The Divine Mercy (Parts 1 and 2)
These two articles first appeared in Spirituality, a journal published by Dominican Publications, 42 Parnell Square, Dublin 1. Jan/Feb, n.34, March/April n.35 2001. For further information see www.dominicanpublications.com
In order to understand the life of Saint Faustina Kowalska, and the remarkable spread of her devotion to the Divine Mercy throughout the world, it helps to begin by learning the story of someone else: a priest. His name was Fr Michael Sopocko, who was born in Vilnius, Poland (now Lithuania) in 1888. Ordained a diocesan priest in 1914, he joined the Polish army as a military chaplain during the first world war. After the war, he continued his studies, and obtained a doctorate in theology at the age of 35. Fr Sopocko quickly became a favorite of his archbishop who recognized his academic brilliance and pastoral zeal, and soon gave him many tasks to do. He was also awarded a chair in Pastoral Theology at the local university. Thus, Michael Sopocko was a learned, energetic, and well-respected priest when in 1933, he was appointed to be confessor to the convent of the Sisters of Our Lady of Mercy in Vilnius. Little did he know that the Lord was about to turn his life upside-down in the most supernatural way.
One day, when Fr Sopocko was hearing confessions, a sister named Sr Maria Faustina of the Most Blessed Sacrament entered the confessional. Fr Sopocko had heard her confession before, and he had admired her honesty and her love for Jesus. But this time he was completely stunned by what she had to say. She told him (Diary, entries 47-48, 327, and 742):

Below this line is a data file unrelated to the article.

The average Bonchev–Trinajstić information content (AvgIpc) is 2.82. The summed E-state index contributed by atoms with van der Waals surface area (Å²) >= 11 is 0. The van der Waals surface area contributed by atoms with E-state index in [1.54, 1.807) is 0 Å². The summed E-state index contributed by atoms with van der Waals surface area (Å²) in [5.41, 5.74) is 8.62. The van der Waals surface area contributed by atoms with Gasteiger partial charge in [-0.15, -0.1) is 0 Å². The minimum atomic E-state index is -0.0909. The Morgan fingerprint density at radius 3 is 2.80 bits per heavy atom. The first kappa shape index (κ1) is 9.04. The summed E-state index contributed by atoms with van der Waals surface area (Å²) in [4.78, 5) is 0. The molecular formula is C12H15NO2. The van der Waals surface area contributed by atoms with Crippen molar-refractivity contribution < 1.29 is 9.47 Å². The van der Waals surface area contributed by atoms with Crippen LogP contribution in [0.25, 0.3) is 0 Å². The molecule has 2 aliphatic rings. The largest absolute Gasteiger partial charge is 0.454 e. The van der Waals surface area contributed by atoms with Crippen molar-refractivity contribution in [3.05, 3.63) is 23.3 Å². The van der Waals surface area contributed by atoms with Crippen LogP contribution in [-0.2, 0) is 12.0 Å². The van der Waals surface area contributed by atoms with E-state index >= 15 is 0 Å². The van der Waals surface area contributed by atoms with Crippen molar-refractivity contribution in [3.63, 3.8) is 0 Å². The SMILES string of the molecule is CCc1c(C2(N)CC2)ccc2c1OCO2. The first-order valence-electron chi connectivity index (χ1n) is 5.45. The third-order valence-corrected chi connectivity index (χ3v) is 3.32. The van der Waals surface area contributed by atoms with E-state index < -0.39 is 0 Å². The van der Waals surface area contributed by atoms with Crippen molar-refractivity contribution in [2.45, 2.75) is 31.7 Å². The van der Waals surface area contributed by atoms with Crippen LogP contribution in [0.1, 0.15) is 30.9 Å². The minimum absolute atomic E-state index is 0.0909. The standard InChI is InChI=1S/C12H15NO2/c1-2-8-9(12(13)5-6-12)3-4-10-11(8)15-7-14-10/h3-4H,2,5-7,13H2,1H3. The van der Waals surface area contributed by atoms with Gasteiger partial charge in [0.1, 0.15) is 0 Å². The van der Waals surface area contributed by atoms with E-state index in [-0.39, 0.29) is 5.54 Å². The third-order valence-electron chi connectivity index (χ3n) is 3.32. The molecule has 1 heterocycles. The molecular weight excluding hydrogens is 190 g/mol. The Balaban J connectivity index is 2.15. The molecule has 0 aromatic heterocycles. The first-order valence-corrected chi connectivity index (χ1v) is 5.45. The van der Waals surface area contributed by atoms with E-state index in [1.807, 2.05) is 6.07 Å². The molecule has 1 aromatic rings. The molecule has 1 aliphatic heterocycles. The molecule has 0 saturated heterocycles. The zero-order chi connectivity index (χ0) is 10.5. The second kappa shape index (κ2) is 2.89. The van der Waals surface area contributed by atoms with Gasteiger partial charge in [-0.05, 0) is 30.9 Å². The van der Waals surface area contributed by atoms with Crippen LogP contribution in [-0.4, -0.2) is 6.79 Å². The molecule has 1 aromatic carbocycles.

At this point in the story, it helps to imagine oneself in the place of Fr Sopocko. Sr Faustina was in his confessional pouring out this tale about an apparition of the Lord Jesus, and Jesus was supposedly asking for a new image of himself to be painted and venerated throughout the world. And so Fr Sopocko asked her the obvious question: could she paint? No, she said, she could not paint – and even if she could paint, how could she possibly disseminate the image ‘throughout the world,’ as Jesus supposedly had commanded? After all, she was a religious sister, confined mostly to the convent. The whole thing sounded terribly improbable. As a result, Fr Sopocko was not inclined to believe her at first, and wondered whether she might be imagining things, or whether she had simply misinterpreted the Lord’s message to her.
Then the situation became worse. The religious sister later went on to tell him that one of her previous confessors would not believe her, but that Jesus had told her not to worry, because he was going to send her a confessor one day who would help her. In fact, Jesus had given her a vision, and the priest in that vision had looked just like him – Fr Sopocko – and that was why she was confiding all these things to him now. Moreover, Jesus not only wanted a new image of himself to be painted, and spread throughout the world; he also wanted a new feast day in the liturgical calendar: a Feast of the Divine Mercy, to be celebrated on the first Sunday after Easter by the Church universal.
Once again, we can imagine ourselves in Fr Sopocko’s predicament. On the one hand, he knew very well that the Lord does, on rare occasions, give extraordinary private revelations and prophecies to chosen souls for the good of the whole Church. In the 17th century, for example, St Margaret Mary received from Jesus himself the special revelations of his Sacred Heart. These revelations were meant to rekindle in the hearts of the faithful an appreciation of his ardent, tender love for souls, in an age in which an arid rationalism – if it did not destroy belief in God altogether – portrayed him merely as the indifferent ‘Watchmaker’ of the universe (Deism) or as the Supreme Governor of a system of strict justice and predestination (Jansenism, Calvinism). Sometimes, God does indeed send prophetic revelations to his Church to return his people to the truths of the gospel.